Making my biorhythms work for me
November 15, 2016 4:44 AM   Subscribe

Like everyone, I have certain times of day that are generally better/worse for me than others. I'd like to figure out what patterns exist and use them to help me be happier and more creative.

First, it seems like there's probably a whole field devoted to this. To not just the study of tendencies among humans but in individuals. If such a field exists, what is it called? Are there good books on it? Professionals who help?

The only way I know to do this for myself is through a very detailed diary and then adjusting to what I find. If anyone here has attempted something similar, do you have any tips on how you collected and analyzed data?

Finally, there are certain things I'm hoping to minimize/maximize in particular. Due to severe GAD/panic disorder/PTSD, I get daily adrenal dumps, and planning ahead would be good. I've noticed that if i'm sleeping around hours of roughly 6-8 AM, I tend to really enjoy it and find it very peaceful. I am also very much a night owl and love to write and paint at night, though I'm not sure what hours are best.
posted by mermaidcafe to Health & Fitness (2 answers total) 5 users marked this as a favorite
 
You could look up circadian rhythms: "biological processes recurring naturally on a twenty-four-hour cycle, even in the absence of light fluctuations."

I was going to suggest paying attention to your energy levels and evaluating from there. I'm not sure a very detailed diary is required, especially if just keeping the diary would be an obstacle to you getting this done. You shared a couple of things you've observed--you already know that you should try to be asleep from 6-8 am and perhaps you could give yourself permission to paint from 9-11 pm or 1-3 am. You clearly have a base of wisdom about yourself!

For further study, I would suggest just noticing how you feel at the end of the day and maybe in the middle of the day, thinking back through how things went, whether you were productive/happy/creative/lethargic/sad, and roughly what times those things happened. You don't have to know the exact times--a rough estimate is good enough to get closer. Then try making a couple small changes, test them out for a while, see how you feel. Try not to get stuck in doing the perfect analysis.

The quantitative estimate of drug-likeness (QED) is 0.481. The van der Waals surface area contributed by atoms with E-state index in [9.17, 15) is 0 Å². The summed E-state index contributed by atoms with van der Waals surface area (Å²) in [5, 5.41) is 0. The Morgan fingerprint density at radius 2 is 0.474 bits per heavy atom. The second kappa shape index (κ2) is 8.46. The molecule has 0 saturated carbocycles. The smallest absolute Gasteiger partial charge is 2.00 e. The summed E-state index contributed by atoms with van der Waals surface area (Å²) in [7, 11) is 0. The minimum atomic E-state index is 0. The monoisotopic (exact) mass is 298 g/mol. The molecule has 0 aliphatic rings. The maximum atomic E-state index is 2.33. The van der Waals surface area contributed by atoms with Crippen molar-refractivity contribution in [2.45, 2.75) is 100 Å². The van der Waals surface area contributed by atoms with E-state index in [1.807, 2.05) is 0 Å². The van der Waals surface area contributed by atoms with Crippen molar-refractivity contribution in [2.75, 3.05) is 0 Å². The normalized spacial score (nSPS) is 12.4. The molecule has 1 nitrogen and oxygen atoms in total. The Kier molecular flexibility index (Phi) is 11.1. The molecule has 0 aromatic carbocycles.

For slightly more detailed tracking you could try making a Google form and adding a link to your phone's home screen or downloading a mood tracking app that prompts you to enter your mood at intervals.

Another way to see how you "naturally" express your energy is to go to a space where there are very few non-biological constraints or markers on how you spend your time--like a cottage retreat, hermitage or camping. You could give yourself a couple days to get into a rhythm, then start to check on what time it is when you feel yourself ready to shift from one activity or energy state to another.

From doing these things I've learned:
- My energy wanes around 3 pm (apparently pretty typical) and picks up around 6-7 pm
- I prefer to work in a burst and then take a longish break
- I need to sleep a certain number of hours
- There's a window during which if I wake up I'll feel energized and productive the rest of the day, and after which I will feel I'm behind
posted by ramenopres at 8:34 AM on November 15, 2016


I recently picked up The Body Clock Guide to Better Health, which is essentially a compilation of research findings related to chronobiology. Some of them have been useful. (I only realized after I got it that it was published in 2000, so it's not exactly up to date :/ So get it from the library, maybe.) Worth looking at the "customers who bought this also got" suggestions around it, though.

As far as applying the insights of chronobiology to individual cases - most of the books I've seen have been about encouraging night owls to adapt to larkish cycles, usually using a combination of light and dark therapy. I think that would also be the goal of sleep specialists, and the reason for that is, unfortunately, that there is usually a high cost to pay for going full owl - social isolation and economic disenfranchisement being the big ones, and the ones that motivated me to try to adapt. Even though I also really like the late hours, and absolutely relate to what you're saying about it being a time for peaceful reflection and creative work.

I think it can sometimes also be a kind of avoidance, though, to be honest. And I think, based on my own experience, that when there's anxiety that's possibly disrupting normal cycles, perhaps, those cycles aren't always to be trusted. Not meaning to moralize - at all - but veering very far off the norm isn't entirely natural or healthy... I mean, you don't see many (non grumpy) children with these idiosyncratic patterns, and some exposure to sunlight is important for vitamin D, which affects the health and function of other hormones, your musculoskeletal system, etc.

From my long experience as a sometimes happy night owl wrestling lark norms, and wanting also to participate in society and be healthy (having had that vitamin D deficiency), I think following your cues up to the hours around midnight is all right, but would maybe put a hard line under 3 am. Past that, things can get out of control. Especially if there are other health factors at play. (I am speaking as someone who has in the past had a breakfast of a burger, at a bar, at 9pm. It's just no good to get too weird.)
posted by cotton dress sock at 10:25 AM on November 15, 2016 [1 favorite]


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